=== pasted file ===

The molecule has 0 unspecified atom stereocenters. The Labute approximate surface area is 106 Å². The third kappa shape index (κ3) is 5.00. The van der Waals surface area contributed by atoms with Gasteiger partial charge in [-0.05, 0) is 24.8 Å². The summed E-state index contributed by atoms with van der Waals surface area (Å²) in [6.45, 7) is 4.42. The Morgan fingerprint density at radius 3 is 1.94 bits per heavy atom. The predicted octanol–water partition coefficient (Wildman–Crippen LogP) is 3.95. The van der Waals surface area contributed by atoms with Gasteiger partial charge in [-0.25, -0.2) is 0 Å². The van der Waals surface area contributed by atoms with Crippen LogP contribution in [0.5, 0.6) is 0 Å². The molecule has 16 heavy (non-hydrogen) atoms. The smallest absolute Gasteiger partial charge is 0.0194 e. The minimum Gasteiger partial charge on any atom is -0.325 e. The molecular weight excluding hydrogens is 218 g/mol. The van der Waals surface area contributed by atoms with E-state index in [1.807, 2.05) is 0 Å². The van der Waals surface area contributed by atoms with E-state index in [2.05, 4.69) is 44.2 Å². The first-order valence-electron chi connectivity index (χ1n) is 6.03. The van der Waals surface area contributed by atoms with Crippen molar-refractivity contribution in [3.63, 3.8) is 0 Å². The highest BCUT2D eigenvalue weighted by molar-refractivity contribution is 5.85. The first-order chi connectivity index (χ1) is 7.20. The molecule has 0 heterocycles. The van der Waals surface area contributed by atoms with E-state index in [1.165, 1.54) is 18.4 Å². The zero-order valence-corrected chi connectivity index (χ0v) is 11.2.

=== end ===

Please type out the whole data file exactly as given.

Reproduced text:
The molecule has 0 unspecified atom stereocenters. The Labute approximate surface area is 106 Å². The third kappa shape index (κ3) is 5.00. The van der Waals surface area contributed by atoms with Gasteiger partial charge in [-0.05, 0) is 24.8 Å². The summed E-state index contributed by atoms with van der Waals surface area (Å²) in [6.45, 7) is 4.42. The Morgan fingerprint density at radius 3 is 1.94 bits per heavy atom. The predicted octanol–water partition coefficient (Wildman–Crippen LogP) is 3.95. The van der Waals surface area contributed by atoms with Gasteiger partial charge in [-0.25, -0.2) is 0 Å². The van der Waals surface area contributed by atoms with Crippen LogP contribution in [0.5, 0.6) is 0 Å². The molecule has 16 heavy (non-hydrogen) atoms. The smallest absolute Gasteiger partial charge is 0.0194 e. The minimum Gasteiger partial charge on any atom is -0.325 e. The molecular weight excluding hydrogens is 218 g/mol. The van der Waals surface area contributed by atoms with E-state index in [1.807, 2.05) is 0 Å². The van der Waals surface area contributed by atoms with E-state index in [2.05, 4.69) is 44.2 Å². The first-order valence-electron chi connectivity index (χ1n) is 6.03. The van der Waals surface area contributed by atoms with Crippen molar-refractivity contribution in [3.63, 3.8) is 0 Å². The highest BCUT2D eigenvalue weighted by molar-refractivity contribution is 5.85. The first-order chi connectivity index (χ1) is 7.20. The molecule has 0 heterocycles. The van der Waals surface area contributed by atoms with E-state index in [1.165, 1.54) is 18.4 Å². The zero-order valence-corrected chi connectivity index (χ0v) is 11.2.